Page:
TT Review - Ratchet & Clank

By Brandon Fusco,
Ratchet and Clank have been staples of the action platformer scene since their debut on the PlayStation 2 in 2002. Since the original release of Ratchet & Clank, the franchise has spawned 11 more entries across home consoles and handhelds. After a short detour into multiplatform development, Insomniac has returned to reboot the franchise and bring it into the modern era.

The Lombax ReturnsThe Lombax Returns

This new version of Ratchet & Clank is a re-imagining of the story from the original with features from other games in the series. The framing of the story has changed, and some of the major players have seen some tweaks, but our heroes are still trying to save the galaxy from the evil Drek of Drek Industries and his Blarg army. Like much of the series' cheeky history, Insomniac is more than happy to poke fun at the idea of rebooting the series through small jokes.

The lighter tone of this remake is fantastic, offering the feel of a dramatic, high production Saturday morning cartoon. Although minor, there are some irritations appearing throughout the story telling, some of which seem to be a result of the game’s connection to the upcoming movie. Some cutscenes tend to cut or fade to black abruptly or even before a line of dialog has finished. Other scenes can be downright strange, such as one that sees Clank staying behind to talk to somebody for what appears like it should be an extended period of time. Ratchet continues on alone to do something else, only to have Clank unceremoniously run in from off screen less than a minute later because he was necessary for an upcoming gameplay section.

I'll answer this early. Yes.I'll answer this early. Yes.

As a side effect, there is a minor hitch with the relationship between Ratchet and Clank. Whereas the pair had perhaps a little too much conflict in the original, they are instantly friends with no conflict or evolution throughout this version of the game, robbing touching moments of impact. Cora's voice work is also a problem, with emphasis on dialog wildly mismatching any semblance of normal speech. The rest of the cast is good and the dialog has plenty of chuckles in it.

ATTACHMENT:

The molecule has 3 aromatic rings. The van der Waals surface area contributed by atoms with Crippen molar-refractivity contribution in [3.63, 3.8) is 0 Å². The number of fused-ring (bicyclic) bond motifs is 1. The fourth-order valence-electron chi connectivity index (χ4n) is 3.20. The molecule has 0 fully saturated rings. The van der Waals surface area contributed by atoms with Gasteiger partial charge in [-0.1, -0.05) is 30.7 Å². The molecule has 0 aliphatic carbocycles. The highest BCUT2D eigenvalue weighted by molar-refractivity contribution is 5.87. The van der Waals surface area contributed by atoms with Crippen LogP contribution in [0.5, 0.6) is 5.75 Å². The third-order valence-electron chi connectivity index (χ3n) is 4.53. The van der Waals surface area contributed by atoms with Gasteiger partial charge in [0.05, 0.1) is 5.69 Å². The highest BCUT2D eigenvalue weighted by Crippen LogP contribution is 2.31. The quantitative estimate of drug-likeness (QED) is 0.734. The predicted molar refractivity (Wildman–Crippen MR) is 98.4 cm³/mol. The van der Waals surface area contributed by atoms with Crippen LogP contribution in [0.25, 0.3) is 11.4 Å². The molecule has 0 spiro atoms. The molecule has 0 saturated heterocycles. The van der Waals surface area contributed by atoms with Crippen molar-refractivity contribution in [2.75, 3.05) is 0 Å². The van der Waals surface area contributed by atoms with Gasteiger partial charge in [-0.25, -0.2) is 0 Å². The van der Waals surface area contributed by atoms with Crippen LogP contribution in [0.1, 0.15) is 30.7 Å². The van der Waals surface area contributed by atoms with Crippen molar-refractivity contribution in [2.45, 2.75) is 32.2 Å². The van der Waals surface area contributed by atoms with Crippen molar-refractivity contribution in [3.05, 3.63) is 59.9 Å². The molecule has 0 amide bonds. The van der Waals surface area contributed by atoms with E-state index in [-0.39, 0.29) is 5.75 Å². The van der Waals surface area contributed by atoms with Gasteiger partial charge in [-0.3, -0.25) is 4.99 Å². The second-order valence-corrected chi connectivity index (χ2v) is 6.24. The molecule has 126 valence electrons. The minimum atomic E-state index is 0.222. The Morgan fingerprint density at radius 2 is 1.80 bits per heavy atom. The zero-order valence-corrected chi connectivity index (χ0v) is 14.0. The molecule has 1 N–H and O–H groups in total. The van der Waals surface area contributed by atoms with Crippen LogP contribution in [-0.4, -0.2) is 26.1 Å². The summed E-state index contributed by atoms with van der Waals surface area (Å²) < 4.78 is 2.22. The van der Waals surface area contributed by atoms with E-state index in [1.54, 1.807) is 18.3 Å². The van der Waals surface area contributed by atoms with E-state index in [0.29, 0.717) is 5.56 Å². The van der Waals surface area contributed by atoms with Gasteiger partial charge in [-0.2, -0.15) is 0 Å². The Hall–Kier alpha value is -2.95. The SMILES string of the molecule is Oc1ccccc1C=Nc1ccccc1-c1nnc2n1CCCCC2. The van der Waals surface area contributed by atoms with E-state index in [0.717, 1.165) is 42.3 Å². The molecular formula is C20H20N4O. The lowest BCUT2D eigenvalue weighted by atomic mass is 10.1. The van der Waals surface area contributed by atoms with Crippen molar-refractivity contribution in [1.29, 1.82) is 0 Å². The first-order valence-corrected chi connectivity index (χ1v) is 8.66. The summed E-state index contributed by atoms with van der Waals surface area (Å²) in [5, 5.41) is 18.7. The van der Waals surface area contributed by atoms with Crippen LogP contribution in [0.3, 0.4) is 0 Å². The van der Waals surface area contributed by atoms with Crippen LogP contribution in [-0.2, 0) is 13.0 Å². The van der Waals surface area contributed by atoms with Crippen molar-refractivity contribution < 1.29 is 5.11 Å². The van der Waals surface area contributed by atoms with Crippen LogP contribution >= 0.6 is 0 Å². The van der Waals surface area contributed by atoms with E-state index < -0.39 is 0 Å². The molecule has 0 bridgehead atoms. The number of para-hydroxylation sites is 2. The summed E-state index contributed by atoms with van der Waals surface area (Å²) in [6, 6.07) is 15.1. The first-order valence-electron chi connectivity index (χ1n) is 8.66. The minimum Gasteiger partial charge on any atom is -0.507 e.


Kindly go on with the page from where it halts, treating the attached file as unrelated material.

Any of these gripes are largely forgiven due to fantastic gameplay. Ratchet’s crazy arsenal and acrobatics return alongside Clank’s movement functions and puzzle sequences. Being able to move and shoot while juggling the ammo levels of your favorite weapons can get tricky, but it’s always fun and satisfying to blast through enemies. If it gets too hard, there’s no suggestion that you should continue to beat your head against the wall to get through, and there’s no judgement for reducing the difficulty. Everything is designed to be taken at whatever pace that players want.

Go forth and explore!Go forth and explore!

That’s not to say that Ratchet & Clank holds the player’s hand. Aside from a little bit of aim assistance and the occasional suggestion of which planet to visit from Clank, the game is happy to let players explore each of the dozen or so destinations to find hidden treasures. Most areas start in a large open space with a couple of branching paths that lead to other locations, making it easy to keep track of where you’ve been and what areas you’ve thoroughly explored in an organic manner.

While the gameplay benefits from the series' long history, the most obvious outlet is in the weapon selection. The list of possible weapons reads like a hit list of the best ideas with which the series has invented. For a game that is functioning as a reboot of sorts, the unceremonious nature of purchasing some of the series' most iconic weapons feels a little empty, but their use, especially once they are upgraded, is every bit as rewarding as it has ever been.

Dance parties are better with explosions!Dance parties are better with explosions!